The extreme summertime heat can pose potential health problems to almost anyone, but its danger can be magnified for those on certain types of medication. Those who are on certain types of medication may find that the combination of drugs they are taking may impede their body’s natural cooling system.
For those who are particularly active during the summer months, sweat rags are a seasonal necessity during the high-temperature, high-humidity dog days of July. But as unsightly as it may seem, sweat is actually the body’s natural way of maintaining the correct internal temperature. Some medications commonly prescribed to treat diabetes, high blood pressure, sinus congestion or depression can impair the body’s ability to deal with the intense summer heat through a retention of fluids or a constriction of the blood vessels. Infants and senior citizens are usually the first heat casualties, because they lack an adequate internal thermometer. In the case of seniors, medications can exacerbate the problem.
Older people typically do not tolerate dehydration nearly as well. In these conditions, they will often experience vomiting, diarrhea, and difficulty regulating their temperature. Moreover, the combination of an underlying disorder such as diabetes, high blood pressure or a heart condition and its corrective medicine can turn sun exposure into an exercise in dehydration. If someone is a diabetic and she gets dehydrated, her sugar will then go up, causing her kidney function to worsen. In general, diuretics prescribed to eliminate excess salt and water can be dangerous in the summertime when sweating depletes these stores.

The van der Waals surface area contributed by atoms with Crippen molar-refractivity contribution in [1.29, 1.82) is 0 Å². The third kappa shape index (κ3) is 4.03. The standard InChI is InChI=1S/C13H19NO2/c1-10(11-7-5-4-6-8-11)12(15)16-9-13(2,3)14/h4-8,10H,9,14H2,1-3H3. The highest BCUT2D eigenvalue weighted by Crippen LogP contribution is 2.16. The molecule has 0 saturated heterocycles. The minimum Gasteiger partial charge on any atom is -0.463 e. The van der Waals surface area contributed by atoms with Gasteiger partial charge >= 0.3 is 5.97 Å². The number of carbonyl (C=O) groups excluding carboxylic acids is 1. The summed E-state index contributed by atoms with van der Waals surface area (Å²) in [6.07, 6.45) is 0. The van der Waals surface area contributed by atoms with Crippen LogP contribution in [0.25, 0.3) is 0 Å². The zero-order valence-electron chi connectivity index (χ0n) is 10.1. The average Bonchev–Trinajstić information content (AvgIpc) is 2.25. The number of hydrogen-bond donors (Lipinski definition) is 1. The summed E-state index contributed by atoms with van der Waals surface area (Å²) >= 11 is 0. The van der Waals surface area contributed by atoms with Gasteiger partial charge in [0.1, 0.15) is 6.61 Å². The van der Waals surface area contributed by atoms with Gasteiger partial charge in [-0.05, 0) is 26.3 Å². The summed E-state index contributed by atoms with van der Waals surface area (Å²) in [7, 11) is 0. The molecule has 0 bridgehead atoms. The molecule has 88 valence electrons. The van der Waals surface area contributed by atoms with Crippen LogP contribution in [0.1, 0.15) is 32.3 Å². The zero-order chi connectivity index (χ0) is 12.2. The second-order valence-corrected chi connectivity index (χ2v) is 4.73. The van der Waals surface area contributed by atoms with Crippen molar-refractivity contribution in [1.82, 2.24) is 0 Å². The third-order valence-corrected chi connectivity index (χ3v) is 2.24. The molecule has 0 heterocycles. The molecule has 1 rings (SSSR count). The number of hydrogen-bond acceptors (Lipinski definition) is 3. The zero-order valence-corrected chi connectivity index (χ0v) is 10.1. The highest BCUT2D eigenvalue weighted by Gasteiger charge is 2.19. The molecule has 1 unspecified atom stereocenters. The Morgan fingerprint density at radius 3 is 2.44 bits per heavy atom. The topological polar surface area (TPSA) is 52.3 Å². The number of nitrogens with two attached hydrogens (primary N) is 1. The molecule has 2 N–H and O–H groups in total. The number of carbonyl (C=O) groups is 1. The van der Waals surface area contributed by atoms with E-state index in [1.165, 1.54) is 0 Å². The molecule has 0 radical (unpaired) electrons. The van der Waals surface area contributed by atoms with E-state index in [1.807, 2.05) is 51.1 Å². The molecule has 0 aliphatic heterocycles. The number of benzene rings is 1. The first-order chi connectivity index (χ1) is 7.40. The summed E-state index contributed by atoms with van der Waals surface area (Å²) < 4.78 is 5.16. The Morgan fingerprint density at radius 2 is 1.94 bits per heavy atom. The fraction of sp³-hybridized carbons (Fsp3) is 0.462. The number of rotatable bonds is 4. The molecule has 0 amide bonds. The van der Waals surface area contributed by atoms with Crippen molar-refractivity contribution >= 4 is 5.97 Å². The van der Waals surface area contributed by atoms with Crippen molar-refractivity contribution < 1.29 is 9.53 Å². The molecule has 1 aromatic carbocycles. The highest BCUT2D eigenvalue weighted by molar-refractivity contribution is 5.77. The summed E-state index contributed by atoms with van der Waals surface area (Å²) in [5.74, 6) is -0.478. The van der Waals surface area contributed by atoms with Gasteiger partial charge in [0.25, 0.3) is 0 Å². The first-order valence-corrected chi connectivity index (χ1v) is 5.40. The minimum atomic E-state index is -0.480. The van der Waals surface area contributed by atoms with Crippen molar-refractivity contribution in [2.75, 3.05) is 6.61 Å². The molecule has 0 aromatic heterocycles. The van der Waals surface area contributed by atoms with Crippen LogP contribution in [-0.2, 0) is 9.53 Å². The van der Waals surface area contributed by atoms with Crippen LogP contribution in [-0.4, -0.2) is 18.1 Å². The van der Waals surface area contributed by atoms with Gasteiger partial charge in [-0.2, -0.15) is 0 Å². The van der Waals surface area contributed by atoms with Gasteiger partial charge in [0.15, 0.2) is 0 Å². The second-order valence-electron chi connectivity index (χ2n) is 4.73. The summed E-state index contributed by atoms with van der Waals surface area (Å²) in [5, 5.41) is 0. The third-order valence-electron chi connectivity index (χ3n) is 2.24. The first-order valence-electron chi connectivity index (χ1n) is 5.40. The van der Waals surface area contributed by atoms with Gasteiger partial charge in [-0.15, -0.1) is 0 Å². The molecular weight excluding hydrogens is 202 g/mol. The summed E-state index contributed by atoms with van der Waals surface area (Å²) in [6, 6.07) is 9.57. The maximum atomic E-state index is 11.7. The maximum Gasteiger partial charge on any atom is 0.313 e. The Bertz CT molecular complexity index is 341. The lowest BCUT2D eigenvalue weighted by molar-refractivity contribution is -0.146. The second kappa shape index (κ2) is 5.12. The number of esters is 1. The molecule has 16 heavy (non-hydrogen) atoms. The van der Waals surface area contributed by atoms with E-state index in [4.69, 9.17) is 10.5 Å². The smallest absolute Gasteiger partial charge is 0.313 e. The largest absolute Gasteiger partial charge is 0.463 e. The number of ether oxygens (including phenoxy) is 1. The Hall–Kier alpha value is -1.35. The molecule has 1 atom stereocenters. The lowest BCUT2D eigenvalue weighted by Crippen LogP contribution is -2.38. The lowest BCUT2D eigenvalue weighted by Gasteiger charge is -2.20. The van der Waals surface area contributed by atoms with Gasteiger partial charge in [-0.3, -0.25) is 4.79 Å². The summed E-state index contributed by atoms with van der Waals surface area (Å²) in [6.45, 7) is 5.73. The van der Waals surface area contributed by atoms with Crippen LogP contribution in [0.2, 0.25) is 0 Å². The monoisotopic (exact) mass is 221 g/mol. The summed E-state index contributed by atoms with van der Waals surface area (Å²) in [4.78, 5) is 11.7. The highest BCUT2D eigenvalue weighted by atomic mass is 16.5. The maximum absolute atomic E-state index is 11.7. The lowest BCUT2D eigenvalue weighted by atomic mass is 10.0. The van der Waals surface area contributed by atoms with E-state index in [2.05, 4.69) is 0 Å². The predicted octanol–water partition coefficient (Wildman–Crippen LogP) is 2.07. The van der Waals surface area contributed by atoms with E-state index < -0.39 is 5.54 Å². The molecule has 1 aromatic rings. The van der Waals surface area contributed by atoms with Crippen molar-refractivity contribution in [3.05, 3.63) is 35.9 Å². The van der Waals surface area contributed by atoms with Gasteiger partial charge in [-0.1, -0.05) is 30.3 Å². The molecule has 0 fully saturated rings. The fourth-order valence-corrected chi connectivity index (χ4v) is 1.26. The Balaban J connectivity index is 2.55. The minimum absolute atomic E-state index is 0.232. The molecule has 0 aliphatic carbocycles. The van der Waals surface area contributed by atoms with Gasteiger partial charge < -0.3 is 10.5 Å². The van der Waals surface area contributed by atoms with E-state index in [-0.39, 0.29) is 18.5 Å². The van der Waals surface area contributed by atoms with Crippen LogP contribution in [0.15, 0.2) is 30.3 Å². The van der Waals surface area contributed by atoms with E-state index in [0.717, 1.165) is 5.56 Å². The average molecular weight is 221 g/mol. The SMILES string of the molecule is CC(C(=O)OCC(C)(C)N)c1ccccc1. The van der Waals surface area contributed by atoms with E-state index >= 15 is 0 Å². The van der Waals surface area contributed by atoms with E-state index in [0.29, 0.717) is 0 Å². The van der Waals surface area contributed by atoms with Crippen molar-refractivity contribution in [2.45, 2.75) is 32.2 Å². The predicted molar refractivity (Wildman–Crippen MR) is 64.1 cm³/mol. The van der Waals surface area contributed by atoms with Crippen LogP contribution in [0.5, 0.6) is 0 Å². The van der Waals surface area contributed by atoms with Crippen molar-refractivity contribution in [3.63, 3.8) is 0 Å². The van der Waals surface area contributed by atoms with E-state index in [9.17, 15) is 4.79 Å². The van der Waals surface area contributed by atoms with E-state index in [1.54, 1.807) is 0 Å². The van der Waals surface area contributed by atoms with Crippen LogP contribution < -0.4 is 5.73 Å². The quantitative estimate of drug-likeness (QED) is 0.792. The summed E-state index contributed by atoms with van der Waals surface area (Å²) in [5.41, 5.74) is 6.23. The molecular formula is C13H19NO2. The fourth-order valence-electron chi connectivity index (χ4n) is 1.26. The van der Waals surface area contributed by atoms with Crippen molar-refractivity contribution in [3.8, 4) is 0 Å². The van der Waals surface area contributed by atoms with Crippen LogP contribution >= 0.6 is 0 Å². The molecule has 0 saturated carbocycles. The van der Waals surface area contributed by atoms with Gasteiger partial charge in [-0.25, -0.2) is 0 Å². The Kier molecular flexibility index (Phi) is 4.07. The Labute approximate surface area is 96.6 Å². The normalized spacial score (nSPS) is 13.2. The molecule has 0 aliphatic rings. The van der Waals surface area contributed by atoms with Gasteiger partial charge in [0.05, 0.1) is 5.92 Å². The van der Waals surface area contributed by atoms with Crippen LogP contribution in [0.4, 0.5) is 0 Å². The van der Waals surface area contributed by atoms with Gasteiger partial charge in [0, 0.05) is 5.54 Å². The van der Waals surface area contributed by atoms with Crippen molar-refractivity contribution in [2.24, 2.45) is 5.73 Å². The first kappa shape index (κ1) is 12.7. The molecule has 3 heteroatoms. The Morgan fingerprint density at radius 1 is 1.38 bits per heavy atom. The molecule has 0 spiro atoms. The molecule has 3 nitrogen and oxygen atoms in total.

Heat and high blood pressure present a dangerous combination: A patient tempted to supplement dietary sodium, for instance, may already be on a salt-restricted diet. In addition to sodium loss, sweating also depletes the body of potassium, a mineral found in food like bananas, papaya and athletic sports drinks, such as Gatorade. Further, beta blockers used to regulate high blood pressure do not allow the small blood vessels in the skin to dilate. A restriction of blood flow to the skin impedes sweat production and causes the body temperature to rise. Also, antihistamines reduce sinus congestion by blocking the function of the autonomic nerves. But, because this group of nerves stimulates the sweat glands, a side effect is reduced sweat production.
In addition to listening to your body, one of the best things to do is to stay indoors in a cooled environment during the hottest hours of the day. In the case of senior citizens who are taking beta blockers or a combination of medications mentioned above, it is definitely advised to speak with your doctor.